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Britain’s loudest bird enjoys population boom in East Anglia

PUBLISHED: 17:31 19 September 2018 | UPDATED: 17:31 19 September 2018

A bittern at RSPB Minsmere. Picture: FRANCES CRICKMORE

A bittern at RSPB Minsmere. Picture: FRANCES CRICKMORE

(c) copyright newzulu.com

There were once fears its distinctive booming sounds would be lost forever.

But new figures have shown that the bittern, once at threat of extinction, is very much back – with numbers in East Anglia at a record high.

Since 2006, there has been a year-on-year increase in the number of bitterns making their home in the region.

A survey has revealed that this year there were 83 males, compared to 76 in 2017 – which the RSPB says is a positive sign that bitterns are back from the brink and thriving.

Twenty years ago, there were only 20 in the whole of Britain.

Yet despite the continuing rise, the RSPB is calling on the laws that protect bitterns to be safeguarded post-Brexit – as they have benefited from European Union laws, as well as EU-funded projects.

Martin Harper, RSPB global conservation director, said: “With their foghorn-like song and cryptic yet distinctive plumage, bitterns are one our most charismatic birds.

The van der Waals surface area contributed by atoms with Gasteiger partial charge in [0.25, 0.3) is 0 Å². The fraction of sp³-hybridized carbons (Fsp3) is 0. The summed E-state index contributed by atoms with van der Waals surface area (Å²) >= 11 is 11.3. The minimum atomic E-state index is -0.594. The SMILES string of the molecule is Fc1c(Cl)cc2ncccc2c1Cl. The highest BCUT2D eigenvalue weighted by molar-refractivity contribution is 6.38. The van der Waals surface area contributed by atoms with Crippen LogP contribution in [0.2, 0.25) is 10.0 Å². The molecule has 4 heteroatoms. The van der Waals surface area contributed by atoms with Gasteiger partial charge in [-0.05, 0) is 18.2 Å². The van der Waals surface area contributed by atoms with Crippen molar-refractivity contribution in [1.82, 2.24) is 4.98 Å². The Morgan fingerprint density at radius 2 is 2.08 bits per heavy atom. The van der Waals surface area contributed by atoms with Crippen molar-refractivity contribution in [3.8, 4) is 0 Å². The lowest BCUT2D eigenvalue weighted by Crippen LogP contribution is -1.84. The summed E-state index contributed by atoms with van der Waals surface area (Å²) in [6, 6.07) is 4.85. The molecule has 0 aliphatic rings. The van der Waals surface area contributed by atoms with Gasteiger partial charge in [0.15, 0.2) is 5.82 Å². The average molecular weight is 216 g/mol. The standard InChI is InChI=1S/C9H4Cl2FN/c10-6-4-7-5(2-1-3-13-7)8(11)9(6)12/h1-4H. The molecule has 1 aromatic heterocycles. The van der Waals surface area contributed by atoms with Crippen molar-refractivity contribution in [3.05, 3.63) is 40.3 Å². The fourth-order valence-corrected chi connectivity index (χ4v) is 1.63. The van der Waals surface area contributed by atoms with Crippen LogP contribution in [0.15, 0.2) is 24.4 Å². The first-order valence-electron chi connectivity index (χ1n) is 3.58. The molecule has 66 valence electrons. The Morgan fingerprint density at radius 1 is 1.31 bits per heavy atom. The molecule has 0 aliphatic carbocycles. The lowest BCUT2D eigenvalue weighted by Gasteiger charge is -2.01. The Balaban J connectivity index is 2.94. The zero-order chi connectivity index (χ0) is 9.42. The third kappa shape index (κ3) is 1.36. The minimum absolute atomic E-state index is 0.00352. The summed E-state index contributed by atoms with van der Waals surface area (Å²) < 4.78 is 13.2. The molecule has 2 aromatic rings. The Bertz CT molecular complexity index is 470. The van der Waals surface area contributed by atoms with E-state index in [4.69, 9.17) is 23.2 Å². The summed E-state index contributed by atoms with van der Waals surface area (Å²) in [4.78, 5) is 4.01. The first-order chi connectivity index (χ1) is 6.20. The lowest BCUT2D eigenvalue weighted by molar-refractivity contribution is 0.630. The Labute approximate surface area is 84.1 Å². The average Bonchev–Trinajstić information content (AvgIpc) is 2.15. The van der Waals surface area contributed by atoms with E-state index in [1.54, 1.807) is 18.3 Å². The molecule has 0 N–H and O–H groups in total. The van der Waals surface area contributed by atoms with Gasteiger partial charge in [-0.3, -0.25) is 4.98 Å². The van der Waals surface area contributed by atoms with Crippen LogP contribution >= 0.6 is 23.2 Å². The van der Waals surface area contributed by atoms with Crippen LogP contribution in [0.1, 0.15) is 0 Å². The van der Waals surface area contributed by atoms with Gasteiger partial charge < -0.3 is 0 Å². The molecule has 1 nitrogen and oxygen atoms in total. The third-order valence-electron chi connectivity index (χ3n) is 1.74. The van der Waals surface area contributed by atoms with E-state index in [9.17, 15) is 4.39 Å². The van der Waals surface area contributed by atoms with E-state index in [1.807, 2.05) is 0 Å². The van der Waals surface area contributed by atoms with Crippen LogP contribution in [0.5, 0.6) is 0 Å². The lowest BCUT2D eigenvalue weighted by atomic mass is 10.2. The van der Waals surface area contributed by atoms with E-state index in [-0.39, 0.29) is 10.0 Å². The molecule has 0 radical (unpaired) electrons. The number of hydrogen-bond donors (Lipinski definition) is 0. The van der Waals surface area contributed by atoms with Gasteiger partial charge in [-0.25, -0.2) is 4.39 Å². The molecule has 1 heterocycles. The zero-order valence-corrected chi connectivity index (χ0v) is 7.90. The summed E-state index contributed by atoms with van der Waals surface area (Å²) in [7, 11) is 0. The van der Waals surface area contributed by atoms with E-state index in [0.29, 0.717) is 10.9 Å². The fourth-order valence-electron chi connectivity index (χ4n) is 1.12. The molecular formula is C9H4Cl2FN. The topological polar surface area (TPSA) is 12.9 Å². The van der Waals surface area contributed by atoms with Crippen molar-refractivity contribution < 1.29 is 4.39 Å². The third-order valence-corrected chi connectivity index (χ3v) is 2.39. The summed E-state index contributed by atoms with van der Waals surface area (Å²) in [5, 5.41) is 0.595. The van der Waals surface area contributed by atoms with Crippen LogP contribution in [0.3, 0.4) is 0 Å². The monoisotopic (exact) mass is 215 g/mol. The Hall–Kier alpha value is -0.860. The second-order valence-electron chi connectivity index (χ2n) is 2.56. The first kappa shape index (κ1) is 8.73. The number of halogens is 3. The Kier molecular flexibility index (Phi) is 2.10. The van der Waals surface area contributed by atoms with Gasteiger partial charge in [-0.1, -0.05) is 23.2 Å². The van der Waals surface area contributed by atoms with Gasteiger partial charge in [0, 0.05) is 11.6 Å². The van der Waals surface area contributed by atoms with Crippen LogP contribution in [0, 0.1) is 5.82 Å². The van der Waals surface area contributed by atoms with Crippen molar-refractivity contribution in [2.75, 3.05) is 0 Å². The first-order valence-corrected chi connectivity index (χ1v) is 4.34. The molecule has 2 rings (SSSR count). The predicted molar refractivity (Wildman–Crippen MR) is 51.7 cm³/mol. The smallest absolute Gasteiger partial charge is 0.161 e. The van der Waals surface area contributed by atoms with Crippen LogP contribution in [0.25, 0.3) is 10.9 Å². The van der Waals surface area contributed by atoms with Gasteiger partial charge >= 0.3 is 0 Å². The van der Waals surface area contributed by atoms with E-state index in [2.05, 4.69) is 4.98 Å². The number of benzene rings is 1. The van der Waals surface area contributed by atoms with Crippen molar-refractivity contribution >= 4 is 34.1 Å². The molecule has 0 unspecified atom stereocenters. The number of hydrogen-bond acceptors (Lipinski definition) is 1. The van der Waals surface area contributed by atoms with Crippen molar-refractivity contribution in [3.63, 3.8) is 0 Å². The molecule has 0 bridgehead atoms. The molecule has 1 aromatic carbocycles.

“Their astonishing recovery from the brink of extinction is a real conservation success story, but we must ensure it isn’t done in vain.

“As the UK has voted to leave the EU, we must safeguard their future as a breeding species in the UK by bolstering the laws that protect nature and replacing the funds that will be lost.”

Jeff Knott, RSPB regional director for the East of England, said: “It’s brilliant to hear that we’ve had a record-breaking 83 booming bitterns in East Anglia this year – a number certainly testament to the hard work put in by nature reserve teams across the region to safeguard this special species for the future.”

Simon Wotton, RSPB senior conservation scientist, added: “We count bitterns by listening for their distinctive booming call, and every year more and more bitterns are making newly created or restored wetlands their home and to raise young.

“The recovery of this elusive bird is a remarkable conservation success and shows what can be achieved through targeted efforts to restore and create more of their favoured habitat.

“To go from being on the brink of extinction to having close to 200 booming males in 20 years – at a time when many other species are in decline – highlights how effective this project has been.”

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